Coming in hot off the back of the colossal mind-bending fever dream that was 2019’s ‘King’s Mouth’, The Flaming Lips have crash-landed back to frontman Wayne Coyne’s childhood town of Oklahoma city. Their 16th album, a quasi-concept record, loosely documents his teenage years. ‘American Head’ takes listeners on a walk down memory lane, Coyne’s own personal Americana viewed through a dreamy, nostalgic haze of friends, family and biker gangs (Wayne Coyne’s childhood was not like yours and mine).
A contrast to the more dramatic, extravagant psych operas of ‘King’s Mouth’ and 2002 classic ‘Yoshimi Battles the Pink Robots’, here the Lips deliver a quiet, vulnerable and grounded album rooted in notions of a youthful loss of innocence. On the gentle, synth-led ‘Flowers of Neptune 6’, Coyne remembers “doing acid and watching the light bugs glow”, while on the flamenco-inspired ‘Assassins of Youth’ he eulogises his “younger self” who is “already gone”.
With ‘American Head’ the band capture and condense this carefree time, before Coyne experienced the troubles of adulthood, dusting them off and loading them into a magical stereoscope, where they will be preserved forever. This is a beautiful ode to love and loss that handles the subjects with grace, reminiscent of the band’s acclaimed 1999 album ‘The Soft Bulletin’.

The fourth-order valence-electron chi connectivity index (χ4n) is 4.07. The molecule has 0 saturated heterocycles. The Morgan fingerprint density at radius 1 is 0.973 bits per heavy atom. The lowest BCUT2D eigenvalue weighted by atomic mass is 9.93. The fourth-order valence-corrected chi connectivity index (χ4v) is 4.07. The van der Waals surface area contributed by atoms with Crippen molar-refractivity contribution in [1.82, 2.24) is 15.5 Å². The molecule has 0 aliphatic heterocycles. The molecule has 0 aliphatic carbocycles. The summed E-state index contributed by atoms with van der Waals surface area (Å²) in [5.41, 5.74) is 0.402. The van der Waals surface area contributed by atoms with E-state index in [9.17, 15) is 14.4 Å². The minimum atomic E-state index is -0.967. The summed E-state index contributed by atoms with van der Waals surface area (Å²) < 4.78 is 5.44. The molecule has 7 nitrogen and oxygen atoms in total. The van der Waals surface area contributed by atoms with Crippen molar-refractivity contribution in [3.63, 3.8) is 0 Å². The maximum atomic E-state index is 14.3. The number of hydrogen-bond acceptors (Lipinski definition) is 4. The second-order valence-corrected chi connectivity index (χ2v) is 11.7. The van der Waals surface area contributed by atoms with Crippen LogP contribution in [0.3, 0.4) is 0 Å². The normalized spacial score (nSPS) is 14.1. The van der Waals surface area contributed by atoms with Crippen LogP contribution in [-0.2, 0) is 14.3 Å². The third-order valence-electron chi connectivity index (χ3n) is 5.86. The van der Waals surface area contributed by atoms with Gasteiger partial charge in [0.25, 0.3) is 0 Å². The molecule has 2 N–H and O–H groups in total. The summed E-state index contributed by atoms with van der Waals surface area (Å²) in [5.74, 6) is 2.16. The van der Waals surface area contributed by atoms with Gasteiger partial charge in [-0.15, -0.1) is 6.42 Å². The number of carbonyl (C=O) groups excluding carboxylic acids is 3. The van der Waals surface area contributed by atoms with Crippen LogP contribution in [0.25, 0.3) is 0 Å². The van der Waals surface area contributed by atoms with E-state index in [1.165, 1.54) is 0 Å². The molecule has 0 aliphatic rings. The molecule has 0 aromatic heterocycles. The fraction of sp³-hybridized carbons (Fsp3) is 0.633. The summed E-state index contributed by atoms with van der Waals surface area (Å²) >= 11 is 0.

Along with longtime production collaborator Dave Fridmann, Coyne and co. deliver a fresh supply of neo-psych melodies (‘At The Movies On Quaaludes’), cascading ballads (‘Brother Eye’) and hard-hitting crescendos (‘Mother Please Don’t Be Sad’). The instrumentals throughout are hypnotic and vibrant, kaleidoscopic refrains bursting through like cosmic radio waves – see the intensity of ‘When We Die When We’re High’, with its thunderous and frenzied drums, layered with the sounds of snarling dogs; and the soft, magical meandering of the Kacey Musgraves collaboration ‘Watching The Light Bugs Glow’, which Coyne has described as as “a slow erupting wordless meditation”.
Rather than using their fantastical bubble of sound to transport listeners into distant galaxies, as they have done so many times before, the band here float softly above Oklahoma city, where Coyne sits up front, quietly contemplating beauty and childhood. ‘American Head’ is a soft, reflective moment of taking in and appreciating the vista once the trip has worn off – when king’s heads and evil pink robots have melted away – and the dust has settled.
Release date: September 11
Record label: Bella Union